Presentation on theme: "The Teenage World Most teens are interested in nutrition because they either want to look good or improve their athletic performance. Some are concerned."— Presentation transcript:
The Teenage World Most teens are interested in nutrition because they either want to look good or improve their athletic performance. Some are concerned about health but they don’t think that they will get sick. They think that's just for old people. Girls naturally add some fat as they get older. In fact, if a girl doesn't have at least 17% body fat, she won't have normal periods. That may sound great, but it's not good for her body. Teenage girls experience a variety of transformations. The increased amount of body fat in early adolescence leads to a rise in concern with body image.
Boys often want to become taller and stronger. Again nature doesn't always cooperate because they begin their growth increase two years later than girls. That's really frustrating because boys don't develop their full muscle mass until a year after they hit their full height. That can seem like forever, but eating a lot of junk food or drinking high protein drinks isn't going to help. Boys who overeat just learn bad habits that will make them fat as they getolder. You should not only get more active and eat better, but also choose the best eating habits, because starving yourself is bad for your brain, muscle and bones.
Eating Choices Preteens and teens often voice their independence through the foods they choose to eat. One strong statement is the decision to stop eating meat. This is common among teens, who may decide to be vegetarian to control their weight. To lose weight, look at your diet. If it has lots of sweet or fatty foods, replace them with fruits, vegetables, grains, and legumes. If your diet already seems healthy, try to get more exercise.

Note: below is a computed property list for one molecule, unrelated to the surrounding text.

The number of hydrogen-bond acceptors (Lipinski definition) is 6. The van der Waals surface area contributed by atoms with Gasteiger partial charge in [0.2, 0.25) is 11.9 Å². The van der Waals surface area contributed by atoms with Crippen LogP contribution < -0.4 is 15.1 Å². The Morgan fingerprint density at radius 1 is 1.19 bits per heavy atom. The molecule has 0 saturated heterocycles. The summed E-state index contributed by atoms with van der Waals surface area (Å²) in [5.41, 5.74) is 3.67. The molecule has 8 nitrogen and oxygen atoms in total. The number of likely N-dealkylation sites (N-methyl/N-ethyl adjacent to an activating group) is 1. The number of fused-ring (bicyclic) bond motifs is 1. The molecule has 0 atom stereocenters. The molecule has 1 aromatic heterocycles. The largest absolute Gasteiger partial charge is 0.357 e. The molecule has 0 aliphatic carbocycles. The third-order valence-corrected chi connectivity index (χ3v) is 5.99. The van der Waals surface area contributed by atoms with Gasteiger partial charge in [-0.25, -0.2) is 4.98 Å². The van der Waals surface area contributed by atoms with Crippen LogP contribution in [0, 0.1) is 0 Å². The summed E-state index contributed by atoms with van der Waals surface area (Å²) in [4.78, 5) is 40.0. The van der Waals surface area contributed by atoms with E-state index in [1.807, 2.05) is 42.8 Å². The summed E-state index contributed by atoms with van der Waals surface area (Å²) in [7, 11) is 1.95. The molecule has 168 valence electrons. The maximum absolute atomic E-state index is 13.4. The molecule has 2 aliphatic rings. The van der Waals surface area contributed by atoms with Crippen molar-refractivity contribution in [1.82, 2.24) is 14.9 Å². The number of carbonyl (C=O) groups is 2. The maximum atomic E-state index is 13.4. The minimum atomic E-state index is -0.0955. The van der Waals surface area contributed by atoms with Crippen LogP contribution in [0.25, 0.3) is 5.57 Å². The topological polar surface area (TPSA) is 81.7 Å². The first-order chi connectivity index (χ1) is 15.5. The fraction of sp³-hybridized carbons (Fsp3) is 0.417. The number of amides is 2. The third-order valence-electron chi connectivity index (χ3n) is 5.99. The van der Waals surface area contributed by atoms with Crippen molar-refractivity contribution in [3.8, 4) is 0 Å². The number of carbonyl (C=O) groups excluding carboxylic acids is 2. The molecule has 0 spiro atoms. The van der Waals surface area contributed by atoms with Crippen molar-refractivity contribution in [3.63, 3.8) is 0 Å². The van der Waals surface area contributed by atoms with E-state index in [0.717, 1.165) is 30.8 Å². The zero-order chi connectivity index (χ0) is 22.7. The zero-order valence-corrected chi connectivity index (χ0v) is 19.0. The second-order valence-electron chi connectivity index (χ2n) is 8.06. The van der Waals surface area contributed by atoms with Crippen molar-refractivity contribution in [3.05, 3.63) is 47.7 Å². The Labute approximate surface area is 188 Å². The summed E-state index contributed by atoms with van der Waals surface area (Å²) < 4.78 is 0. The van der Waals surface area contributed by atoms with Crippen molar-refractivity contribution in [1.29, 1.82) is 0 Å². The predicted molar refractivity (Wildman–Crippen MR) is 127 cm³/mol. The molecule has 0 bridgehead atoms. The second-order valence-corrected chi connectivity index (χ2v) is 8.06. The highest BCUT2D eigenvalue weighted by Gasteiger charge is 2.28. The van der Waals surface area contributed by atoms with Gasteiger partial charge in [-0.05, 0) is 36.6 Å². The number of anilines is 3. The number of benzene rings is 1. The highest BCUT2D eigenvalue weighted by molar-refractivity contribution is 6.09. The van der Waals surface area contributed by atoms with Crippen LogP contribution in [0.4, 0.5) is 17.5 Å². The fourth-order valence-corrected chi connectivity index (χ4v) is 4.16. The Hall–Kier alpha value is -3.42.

Obesity Young people's eating habits have been much in the news lately, with shocking reports warning of a potential epidemic of obesity among the young. The causes of obesity are complex and include genetic, biological, behavioral and cultural factors. Basically, obesity occurs when a person eats more calories than the body burns up. If one parent is obese, there is a 50 percent chance that the children will also be obese. However, when both parents are obese, the children have an 80 percent chance of being obese.
Obesity in childhood and adolescence can be related to: poor eating habits overeating or binging lack of exercise (i.e., couch potato kids) family history of obesity medical illnesses (endocrine, neurological problems) medications (steroids, some psychiatric medications) stressful life events or changes (separations, divorce, moves, deaths, abuse) depression or other emotional problems
Eating Disorders A lot of young people, even not being overweight, want to be thinner. They often try to lose weight by dieting or skipping meals. For some, worries about weight become an obsession. This can turn into a serious eating disorder: binge, bulimia nervosa or anorexia nervosa.
Binge Eating Disorder Most of us overeat from time to time, and some of us often feel we have eaten more than we should have but it doesn’t necessarily mean that we have binge eating disorder. People with binge eating problems often eat an unusually large amount of food and feel their eating is out of control. People with binge eating disorder also may: eat much more quickly than usual during binge episodes eat until they are uncomfortably full eat large amounts of food even when they are not really hungry eat alone because they are embarrassed about the amount of food they eat feel disgusted, depressed, or guilty after overeating.